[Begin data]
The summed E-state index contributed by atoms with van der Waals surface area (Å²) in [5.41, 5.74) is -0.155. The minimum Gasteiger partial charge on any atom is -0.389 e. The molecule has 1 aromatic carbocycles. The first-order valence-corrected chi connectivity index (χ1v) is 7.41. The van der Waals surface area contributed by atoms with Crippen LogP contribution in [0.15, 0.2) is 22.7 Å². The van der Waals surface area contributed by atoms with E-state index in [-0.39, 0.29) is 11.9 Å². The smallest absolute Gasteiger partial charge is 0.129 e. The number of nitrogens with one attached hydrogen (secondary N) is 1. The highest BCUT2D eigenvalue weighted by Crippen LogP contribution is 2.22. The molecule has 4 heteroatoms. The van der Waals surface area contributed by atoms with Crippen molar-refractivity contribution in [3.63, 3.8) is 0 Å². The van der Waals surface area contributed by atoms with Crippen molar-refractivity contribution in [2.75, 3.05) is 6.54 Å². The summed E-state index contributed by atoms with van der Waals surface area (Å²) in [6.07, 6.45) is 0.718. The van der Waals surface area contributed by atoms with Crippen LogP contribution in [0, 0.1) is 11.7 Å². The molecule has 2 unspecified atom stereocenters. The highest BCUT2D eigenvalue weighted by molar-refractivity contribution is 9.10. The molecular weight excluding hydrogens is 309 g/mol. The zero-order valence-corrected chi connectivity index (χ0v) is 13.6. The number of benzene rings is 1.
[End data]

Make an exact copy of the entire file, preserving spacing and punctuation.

The summed E-state index contributed by atoms with van der Waals surface area (Å²) in [5.41, 5.74) is -0.155. The minimum Gasteiger partial charge on any atom is -0.389 e. The molecule has 1 aromatic carbocycles. The first-order valence-corrected chi connectivity index (χ1v) is 7.41. The van der Waals surface area contributed by atoms with Crippen LogP contribution in [0.15, 0.2) is 22.7 Å². The van der Waals surface area contributed by atoms with E-state index in [-0.39, 0.29) is 11.9 Å². The smallest absolute Gasteiger partial charge is 0.129 e. The number of nitrogens with one attached hydrogen (secondary N) is 1. The highest BCUT2D eigenvalue weighted by Crippen LogP contribution is 2.22. The molecule has 4 heteroatoms. The van der Waals surface area contributed by atoms with Crippen molar-refractivity contribution in [3.63, 3.8) is 0 Å². The van der Waals surface area contributed by atoms with Crippen molar-refractivity contribution in [2.75, 3.05) is 6.54 Å². The summed E-state index contributed by atoms with van der Waals surface area (Å²) in [6.07, 6.45) is 0.718. The van der Waals surface area contributed by atoms with Crippen LogP contribution in [0, 0.1) is 11.7 Å². The molecule has 2 unspecified atom stereocenters. The highest BCUT2D eigenvalue weighted by molar-refractivity contribution is 9.10. The molecular weight excluding hydrogens is 309 g/mol. The zero-order valence-corrected chi connectivity index (χ0v) is 13.6. The number of benzene rings is 1.